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Japan cranks out a huge number of corporate and regional mascot characters, and each one is required to be cute, right down to its name. Unfortunately, sometimes a moniker that sounds perfectly fine in Japanese doesn’t have quite the same inoffensive ring to it in English.

Of course, naming choices can have unfortunate implications for Japanese speakers as well, like with Akita Prefecture’s cute little garden eel character called Chinanabo. In Chinanabo’s case, however, there’s enough evidence to make us think his creators are in on the joke.

For most people, eels occupy a rung between fruit bats and tarantulas on the cuteness ladder. Garden eels are a unique breed, though. Lacking the protruding teeth and electric powers of their more fearsome brethren, garden eels are tiny little guys who feed on plankton. They’re as intimidating as an unmowed patch of grass, and only slightly more active, as they spend their waking hours half-buried in the ocean floor, swaying gently in the current and munching on plankton that drifts by.

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With so many of the traditionally cute animals already represented (Hello Kitty for cats, Rilakkuma for bears), Akita-based musician Junya Watanabe and illustrator Ai Iseki decided to create a song and animated music video about garden eels. Watanabe whipped up two designs, the spotted Mohichin, and the stripped Nisshi. But what to collectively call the duo?

In Japanese, garden eels are called chinanago, a combination of “unusual” (chin) and “sea eel” (anago). Watanabe and Iseki decided to play around with the term a little and settled on calling their characters Chinanabo.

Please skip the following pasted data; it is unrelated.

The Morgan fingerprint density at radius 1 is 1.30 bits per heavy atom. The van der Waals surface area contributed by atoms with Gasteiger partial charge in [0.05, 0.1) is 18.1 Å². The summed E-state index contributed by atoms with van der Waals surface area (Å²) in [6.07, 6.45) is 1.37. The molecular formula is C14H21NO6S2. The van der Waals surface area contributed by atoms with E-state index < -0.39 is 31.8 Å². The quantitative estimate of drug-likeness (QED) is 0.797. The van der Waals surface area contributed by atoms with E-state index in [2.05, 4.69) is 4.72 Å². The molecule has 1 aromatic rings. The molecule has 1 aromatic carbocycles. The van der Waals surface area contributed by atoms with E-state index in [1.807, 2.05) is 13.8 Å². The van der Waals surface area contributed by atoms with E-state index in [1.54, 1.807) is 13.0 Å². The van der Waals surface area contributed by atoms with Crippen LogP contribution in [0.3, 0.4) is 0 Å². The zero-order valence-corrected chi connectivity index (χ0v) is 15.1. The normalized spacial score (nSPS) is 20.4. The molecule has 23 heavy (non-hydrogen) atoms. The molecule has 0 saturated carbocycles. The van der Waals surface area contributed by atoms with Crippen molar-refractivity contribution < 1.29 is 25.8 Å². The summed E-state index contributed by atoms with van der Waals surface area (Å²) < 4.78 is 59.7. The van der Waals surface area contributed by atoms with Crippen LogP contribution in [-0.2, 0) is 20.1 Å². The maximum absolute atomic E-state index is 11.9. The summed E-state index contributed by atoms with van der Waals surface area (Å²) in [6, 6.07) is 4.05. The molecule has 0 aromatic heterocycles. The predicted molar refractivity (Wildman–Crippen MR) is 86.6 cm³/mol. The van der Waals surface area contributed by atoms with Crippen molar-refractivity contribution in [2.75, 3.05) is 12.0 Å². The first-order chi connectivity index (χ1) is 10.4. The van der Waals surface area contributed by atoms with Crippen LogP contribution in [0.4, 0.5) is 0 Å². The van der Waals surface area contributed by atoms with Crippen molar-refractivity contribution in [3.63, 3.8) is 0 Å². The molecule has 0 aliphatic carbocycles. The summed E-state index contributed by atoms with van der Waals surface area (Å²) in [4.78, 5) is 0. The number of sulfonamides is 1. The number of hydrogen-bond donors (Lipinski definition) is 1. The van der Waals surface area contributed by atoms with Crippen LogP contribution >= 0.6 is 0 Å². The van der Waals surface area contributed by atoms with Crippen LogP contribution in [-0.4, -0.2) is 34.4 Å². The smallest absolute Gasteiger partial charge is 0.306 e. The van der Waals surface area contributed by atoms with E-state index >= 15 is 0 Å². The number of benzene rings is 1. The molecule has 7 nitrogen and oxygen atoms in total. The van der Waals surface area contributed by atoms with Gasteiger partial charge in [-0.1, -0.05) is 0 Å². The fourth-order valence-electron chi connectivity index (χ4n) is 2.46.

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There’s no way to sugarcoat what makes the name Chinanabo so shocking in Japanese, so at this point our more sensitive readers may wish to instead look at some adorable cat photos.

Still here? OK, then it’s time to tell you that Chinanabo’s name is a triple-layered joke revolving around the Japanese word for wiener.

▼ As in the kind you put condoms on, rather than condiments

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Chinchin is a Japanese slang word for every guy’s most treasured part of his own body. So right off the bat, Chinanabo is a name that will cause a giggle fit in 70 percent of elementary school students (and 90 percent of RocketNews24 writers).

Moving along, shortening anago down to just ana turns it into the Japanese word for “hole,” so now we’ve got not just a penis joke, but a urethra joke, too.

But Watanabe and Iseki weren’t quite done ramming the joke down people’s throats just yet. For added measure, they stuck bo at the end. Bo, when written with the kanji character 坊, is a pretty common add-on to nicknames that means something like “little” or “kid.” However, Chinanabo’s bo is written with the character 棒, which means rod.

▼ Again, the kind that makes babies, not soft rock albums

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Totally obliterating any chance Chinanabo’s creators had of claiming this is all unintentional are the lyrics to Garden Eel Song.

Things start out wholesomely enough, with lines about the garden eel poking its head out in search of some tasty plankton.

And then we come to the chorus:

“Chin, chin! Chinanago! Chin chin chin chin, Chinanago!”

Or, alternatively,

“Wiener! Garden eel! Wiener wiener, garden eel!”

Surprisingly, it seems executives at established Japanese toy maker Takara Tomy are looking to get into the phallic-shaped plush toy market, and have licensed the characters in order to produce a pair of Chinanabo hand puppets which go on sale December 27 for 1,344 yen (US$13.70).

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You know something? Maybe we’ve been too harsh in our judgment. After all, with a respected mainstream company like Takara Tomy on board, maybe Chinanabo isn’t just an extended schlong joke. We are curious about that trigger on the handle though. What happens when you squeeze it?


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Schlong joke it is, then.

Sources: Byokan Sunday, Akita Keizai Shimbun
Top image: YouTube
Insert images: Sumida Aquarium, YouTube, McDonald’s Japan, CD Journal, Akita Keizai Shimbun, Twitter